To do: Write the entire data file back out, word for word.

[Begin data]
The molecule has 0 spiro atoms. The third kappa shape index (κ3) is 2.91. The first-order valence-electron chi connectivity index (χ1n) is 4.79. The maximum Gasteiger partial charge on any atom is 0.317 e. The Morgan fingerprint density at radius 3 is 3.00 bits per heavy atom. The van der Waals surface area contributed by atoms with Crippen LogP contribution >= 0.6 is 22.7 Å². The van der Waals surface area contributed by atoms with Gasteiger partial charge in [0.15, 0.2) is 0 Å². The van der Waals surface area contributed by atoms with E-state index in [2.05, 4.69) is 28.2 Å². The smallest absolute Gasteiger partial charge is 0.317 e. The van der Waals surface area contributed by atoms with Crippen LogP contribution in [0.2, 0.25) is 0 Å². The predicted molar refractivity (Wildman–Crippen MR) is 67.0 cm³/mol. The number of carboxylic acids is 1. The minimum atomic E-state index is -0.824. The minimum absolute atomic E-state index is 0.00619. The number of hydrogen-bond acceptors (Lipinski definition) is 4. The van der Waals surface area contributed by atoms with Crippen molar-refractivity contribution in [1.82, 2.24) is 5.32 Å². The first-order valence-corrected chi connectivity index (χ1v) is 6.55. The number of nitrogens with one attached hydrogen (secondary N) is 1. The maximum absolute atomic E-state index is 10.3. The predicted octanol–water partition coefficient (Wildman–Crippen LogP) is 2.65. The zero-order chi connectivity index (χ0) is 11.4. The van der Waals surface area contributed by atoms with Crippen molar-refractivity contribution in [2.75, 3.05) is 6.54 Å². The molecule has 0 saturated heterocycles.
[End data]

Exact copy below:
The molecule has 0 spiro atoms. The third kappa shape index (κ3) is 2.91. The first-order valence-electron chi connectivity index (χ1n) is 4.79. The maximum Gasteiger partial charge on any atom is 0.317 e. The Morgan fingerprint density at radius 3 is 3.00 bits per heavy atom. The van der Waals surface area contributed by atoms with Crippen LogP contribution >= 0.6 is 22.7 Å². The van der Waals surface area contributed by atoms with Gasteiger partial charge in [0.15, 0.2) is 0 Å². The van der Waals surface area contributed by atoms with E-state index in [2.05, 4.69) is 28.2 Å². The smallest absolute Gasteiger partial charge is 0.317 e. The van der Waals surface area contributed by atoms with Crippen LogP contribution in [0.2, 0.25) is 0 Å². The predicted molar refractivity (Wildman–Crippen MR) is 67.0 cm³/mol. The number of carboxylic acids is 1. The minimum atomic E-state index is -0.824. The minimum absolute atomic E-state index is 0.00619. The number of hydrogen-bond acceptors (Lipinski definition) is 4. The van der Waals surface area contributed by atoms with Crippen molar-refractivity contribution in [1.82, 2.24) is 5.32 Å². The first-order valence-corrected chi connectivity index (χ1v) is 6.55. The number of nitrogens with one attached hydrogen (secondary N) is 1. The maximum absolute atomic E-state index is 10.3. The predicted octanol–water partition coefficient (Wildman–Crippen LogP) is 2.65. The zero-order chi connectivity index (χ0) is 11.4. The van der Waals surface area contributed by atoms with Crippen molar-refractivity contribution in [2.75, 3.05) is 6.54 Å². The molecule has 0 saturated heterocycles.